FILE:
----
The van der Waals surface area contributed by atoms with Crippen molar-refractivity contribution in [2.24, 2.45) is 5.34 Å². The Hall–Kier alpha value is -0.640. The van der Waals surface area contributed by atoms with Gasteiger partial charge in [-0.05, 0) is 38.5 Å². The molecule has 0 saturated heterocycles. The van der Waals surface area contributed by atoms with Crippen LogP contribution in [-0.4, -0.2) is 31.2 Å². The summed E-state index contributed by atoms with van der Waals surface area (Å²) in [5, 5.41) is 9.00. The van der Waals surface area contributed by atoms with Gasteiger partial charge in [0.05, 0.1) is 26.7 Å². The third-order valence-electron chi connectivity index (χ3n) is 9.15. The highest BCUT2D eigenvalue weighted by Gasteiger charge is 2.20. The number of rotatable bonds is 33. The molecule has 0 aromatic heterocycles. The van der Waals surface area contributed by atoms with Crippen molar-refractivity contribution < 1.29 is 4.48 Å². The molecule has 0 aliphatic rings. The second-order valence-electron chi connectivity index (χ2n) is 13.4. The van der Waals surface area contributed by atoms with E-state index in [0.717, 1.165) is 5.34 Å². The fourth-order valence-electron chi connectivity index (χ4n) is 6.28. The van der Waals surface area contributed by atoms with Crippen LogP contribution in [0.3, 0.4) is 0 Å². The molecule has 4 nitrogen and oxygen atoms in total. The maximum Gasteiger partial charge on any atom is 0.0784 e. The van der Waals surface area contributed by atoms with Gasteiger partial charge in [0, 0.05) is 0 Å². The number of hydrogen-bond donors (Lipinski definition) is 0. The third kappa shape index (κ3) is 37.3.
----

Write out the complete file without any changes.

The van der Waals surface area contributed by atoms with Crippen molar-refractivity contribution in [2.24, 2.45) is 5.34 Å². The Hall–Kier alpha value is -0.640. The van der Waals surface area contributed by atoms with Gasteiger partial charge in [-0.05, 0) is 38.5 Å². The molecule has 0 saturated heterocycles. The van der Waals surface area contributed by atoms with Crippen LogP contribution in [-0.4, -0.2) is 31.2 Å². The summed E-state index contributed by atoms with van der Waals surface area (Å²) in [5, 5.41) is 9.00. The van der Waals surface area contributed by atoms with Gasteiger partial charge in [0.05, 0.1) is 26.7 Å². The third-order valence-electron chi connectivity index (χ3n) is 9.15. The highest BCUT2D eigenvalue weighted by Gasteiger charge is 2.20. The number of rotatable bonds is 33. The molecule has 0 aromatic heterocycles. The van der Waals surface area contributed by atoms with Crippen molar-refractivity contribution < 1.29 is 4.48 Å². The molecule has 0 aliphatic rings. The second-order valence-electron chi connectivity index (χ2n) is 13.4. The van der Waals surface area contributed by atoms with E-state index in [0.717, 1.165) is 5.34 Å². The fourth-order valence-electron chi connectivity index (χ4n) is 6.28. The van der Waals surface area contributed by atoms with Crippen LogP contribution in [0.3, 0.4) is 0 Å². The molecule has 4 nitrogen and oxygen atoms in total. The maximum Gasteiger partial charge on any atom is 0.0784 e. The van der Waals surface area contributed by atoms with Gasteiger partial charge in [0, 0.05) is 0 Å². The number of hydrogen-bond donors (Lipinski definition) is 0. The third kappa shape index (κ3) is 37.3.